Tapered Quarter Wave Tube and Transmission Lines
Two superb websites are:
The tapered quarter wave tube (pipe) (TQWT or TQWP) or Voigt pipe was designed by the main Lowther driver designer, Mr. P.G.A.H. Voigt. The quarter wave pipe is one of the simplest ways to effectively enhance bass output. The design is a cross between a transmission line and a horn. A description of the Voigt pipe is here at the Norway Lowther Club. The pipe is very tall and may appear imposing in some living situations. One way to make a more conventional appearing speaker is to fold the pipe in half. These designs are quite simple for a home builder, not requiring the complexity of a folded horn.
Filippo Punzo has been experimenting with using Helmholtz resonators inside a TQWP design with Supravox 215RTF monomembrane (you must add a supertweeter) and bicone. See this diagram of his TQWP. The frequency response is here.
Bert Doppenberg of the BD Design has a Fostex-based TQWT kit.
David Weems has a book called Designing and Building Your Own Speakers which describes TQWT projects using Radio Shack drivers. Chris Beck built some using the Radio Shack 40-1354 and was pleased with the sound (for a while, then decided he wanted more bass and more treble).
John Rutter has developed a TQWT spreadsheet for calculating enclosure size. You can download it here. (Copyright John Rutter).
Martin King has developed Mathcad simulations of quarter wave pipes. Learn much more at Quarter Wavelength Loudspeaker Design.
Herbert Jeschke has written of his Adventure with Voigt Pipes in the DIY section, using the Radio Shack 40-1354 driver. This is also featured in the NY Blast single driver shootout.
Nocturne's TQWT with Fostex Sigma FE208 drivers. Nice write up.
Roiene TQWT available commercially in Germany. Also see Roiene in the Drivers section.
TQWT using Audax HT210A2 by Derek Walton.
Martin King's TQWT modeled in Mathcad with Martin's Transmission Line model then built by Martin.
One idea (not mine unfortunately) is to combine two TQWTs with somewhat different length/resonance frequencies. The problem with the TQWT is that the frequency response in the bass is somewhat "lumpy", due to a kind of "comb filter" Effect. If you took two drivers (say the 12 Ohm Triangles) and tune one TQWT to (say) 40 Hz and the other higher (best tuned by trial and error), one could achieve a design where the two different "combs" interlock, making for a substantially flatter response.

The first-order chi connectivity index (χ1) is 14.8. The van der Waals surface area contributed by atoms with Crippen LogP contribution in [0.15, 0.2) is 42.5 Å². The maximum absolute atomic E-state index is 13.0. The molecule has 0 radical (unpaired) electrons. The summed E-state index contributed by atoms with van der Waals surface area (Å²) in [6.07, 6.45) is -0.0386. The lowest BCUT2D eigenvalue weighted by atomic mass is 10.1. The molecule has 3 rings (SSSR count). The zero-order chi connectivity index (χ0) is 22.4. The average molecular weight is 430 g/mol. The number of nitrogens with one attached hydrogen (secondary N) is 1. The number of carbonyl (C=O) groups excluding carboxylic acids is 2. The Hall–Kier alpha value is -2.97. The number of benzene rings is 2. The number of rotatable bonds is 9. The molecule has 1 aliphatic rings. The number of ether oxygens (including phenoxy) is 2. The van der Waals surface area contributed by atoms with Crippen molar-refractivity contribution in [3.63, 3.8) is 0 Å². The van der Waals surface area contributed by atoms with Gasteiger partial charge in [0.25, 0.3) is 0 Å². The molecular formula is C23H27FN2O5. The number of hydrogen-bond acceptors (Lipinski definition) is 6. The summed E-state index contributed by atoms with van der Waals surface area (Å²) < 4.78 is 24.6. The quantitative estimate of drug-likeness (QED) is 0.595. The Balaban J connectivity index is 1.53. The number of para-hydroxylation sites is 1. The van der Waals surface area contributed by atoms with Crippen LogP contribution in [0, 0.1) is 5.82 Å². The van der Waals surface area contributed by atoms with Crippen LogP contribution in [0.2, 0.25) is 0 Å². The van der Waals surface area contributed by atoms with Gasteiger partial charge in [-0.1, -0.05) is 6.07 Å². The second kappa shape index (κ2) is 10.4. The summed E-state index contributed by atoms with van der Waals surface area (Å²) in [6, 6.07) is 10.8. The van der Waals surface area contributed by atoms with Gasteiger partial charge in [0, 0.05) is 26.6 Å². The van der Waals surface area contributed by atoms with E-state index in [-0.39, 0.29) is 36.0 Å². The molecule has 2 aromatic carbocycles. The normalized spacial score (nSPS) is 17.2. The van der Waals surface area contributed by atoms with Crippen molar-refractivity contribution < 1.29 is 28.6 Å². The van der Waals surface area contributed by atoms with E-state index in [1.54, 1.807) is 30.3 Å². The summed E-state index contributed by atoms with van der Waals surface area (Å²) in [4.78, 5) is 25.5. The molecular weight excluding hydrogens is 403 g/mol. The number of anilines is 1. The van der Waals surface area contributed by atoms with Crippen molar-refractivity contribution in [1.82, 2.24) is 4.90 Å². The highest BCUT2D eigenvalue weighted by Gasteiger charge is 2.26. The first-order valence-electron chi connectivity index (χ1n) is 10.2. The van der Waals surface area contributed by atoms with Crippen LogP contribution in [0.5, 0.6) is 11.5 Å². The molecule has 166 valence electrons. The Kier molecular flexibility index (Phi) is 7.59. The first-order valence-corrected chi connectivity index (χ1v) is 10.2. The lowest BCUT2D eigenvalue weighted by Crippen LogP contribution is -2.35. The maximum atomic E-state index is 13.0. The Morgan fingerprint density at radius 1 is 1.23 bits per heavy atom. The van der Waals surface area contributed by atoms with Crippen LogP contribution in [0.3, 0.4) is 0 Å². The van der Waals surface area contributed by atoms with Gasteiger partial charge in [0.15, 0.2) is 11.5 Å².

This design was described (and might have originated) in the article Build the ACE: Details of a new Quarter-wave Design by Edward Michelsen in Hi-Fi News, October 1970. A diagram of the ACE is here. Essentially the design uses two dissimilar folded quarter wave tubes sharing a single closed inner section, the outer sections vent to the floor, the inner section is stuffed. The driver (Lowther) faces up and the rear wave radiates directly down the closed inner section while the front wave reflects off a large stabilizer plug and exits horizontally from the top of the design.
To make matters more interesting, one could mount one driver front-facing and the other facing upwards. This would give something akin to the "Ceiling Boundary Ambiance Enhancement" used by Dick Olsher in his Samadi Speakers. The UK Company Castle uses a similar approach but with conventional drivers.
A transmission line cabinet essentially has a long tube or port leading from the rear of the speaker cone. Check out the Transmission Line Speaker Page for much more information.
Lynn Olsen's Ariel Speakers are a transmission line design but using 2-way drivers (mid/bass and a tweeter) rather than full range drivers.